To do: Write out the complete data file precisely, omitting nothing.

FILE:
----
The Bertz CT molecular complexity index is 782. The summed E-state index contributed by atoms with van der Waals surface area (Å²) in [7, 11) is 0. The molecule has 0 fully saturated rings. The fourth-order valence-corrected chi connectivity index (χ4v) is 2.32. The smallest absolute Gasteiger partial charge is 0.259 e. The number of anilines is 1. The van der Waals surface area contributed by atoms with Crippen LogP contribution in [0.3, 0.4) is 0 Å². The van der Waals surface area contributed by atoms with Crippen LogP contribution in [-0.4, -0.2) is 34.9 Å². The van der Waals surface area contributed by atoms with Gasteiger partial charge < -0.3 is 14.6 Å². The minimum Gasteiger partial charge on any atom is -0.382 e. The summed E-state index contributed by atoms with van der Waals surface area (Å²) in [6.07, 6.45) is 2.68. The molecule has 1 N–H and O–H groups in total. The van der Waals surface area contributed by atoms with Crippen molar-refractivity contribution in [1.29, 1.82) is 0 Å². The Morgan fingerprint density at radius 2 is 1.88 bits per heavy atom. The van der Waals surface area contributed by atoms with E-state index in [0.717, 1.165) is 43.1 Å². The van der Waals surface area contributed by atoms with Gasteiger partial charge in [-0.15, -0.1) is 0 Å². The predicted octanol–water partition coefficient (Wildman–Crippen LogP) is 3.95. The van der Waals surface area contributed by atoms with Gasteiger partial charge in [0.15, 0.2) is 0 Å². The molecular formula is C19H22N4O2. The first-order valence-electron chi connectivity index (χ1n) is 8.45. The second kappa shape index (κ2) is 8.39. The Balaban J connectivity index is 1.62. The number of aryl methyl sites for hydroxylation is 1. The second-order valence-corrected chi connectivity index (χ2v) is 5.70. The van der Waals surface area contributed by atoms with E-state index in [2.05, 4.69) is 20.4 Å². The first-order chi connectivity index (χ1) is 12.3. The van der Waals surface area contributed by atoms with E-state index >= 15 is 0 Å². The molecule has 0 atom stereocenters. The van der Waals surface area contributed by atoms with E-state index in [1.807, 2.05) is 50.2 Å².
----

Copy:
The Bertz CT molecular complexity index is 782. The summed E-state index contributed by atoms with van der Waals surface area (Å²) in [7, 11) is 0. The molecule has 0 fully saturated rings. The fourth-order valence-corrected chi connectivity index (χ4v) is 2.32. The smallest absolute Gasteiger partial charge is 0.259 e. The number of anilines is 1. The van der Waals surface area contributed by atoms with Crippen LogP contribution in [0.3, 0.4) is 0 Å². The van der Waals surface area contributed by atoms with Crippen LogP contribution in [-0.4, -0.2) is 34.9 Å². The van der Waals surface area contributed by atoms with Gasteiger partial charge < -0.3 is 14.6 Å². The minimum Gasteiger partial charge on any atom is -0.382 e. The summed E-state index contributed by atoms with van der Waals surface area (Å²) in [6.07, 6.45) is 2.68. The molecule has 1 N–H and O–H groups in total. The van der Waals surface area contributed by atoms with Crippen molar-refractivity contribution in [1.29, 1.82) is 0 Å². The Morgan fingerprint density at radius 2 is 1.88 bits per heavy atom. The van der Waals surface area contributed by atoms with E-state index in [0.717, 1.165) is 43.1 Å². The van der Waals surface area contributed by atoms with Gasteiger partial charge in [-0.15, -0.1) is 0 Å². The predicted octanol–water partition coefficient (Wildman–Crippen LogP) is 3.95. The van der Waals surface area contributed by atoms with Gasteiger partial charge in [0.15, 0.2) is 0 Å². The molecular formula is C19H22N4O2. The first-order valence-electron chi connectivity index (χ1n) is 8.45. The second kappa shape index (κ2) is 8.39. The Balaban J connectivity index is 1.62. The number of aryl methyl sites for hydroxylation is 1. The second-order valence-corrected chi connectivity index (χ2v) is 5.70. The van der Waals surface area contributed by atoms with E-state index in [2.05, 4.69) is 20.4 Å². The first-order chi connectivity index (χ1) is 12.3. The van der Waals surface area contributed by atoms with E-state index >= 15 is 0 Å². The molecule has 0 atom stereocenters. The van der Waals surface area contributed by atoms with E-state index in [1.807, 2.05) is 50.2 Å².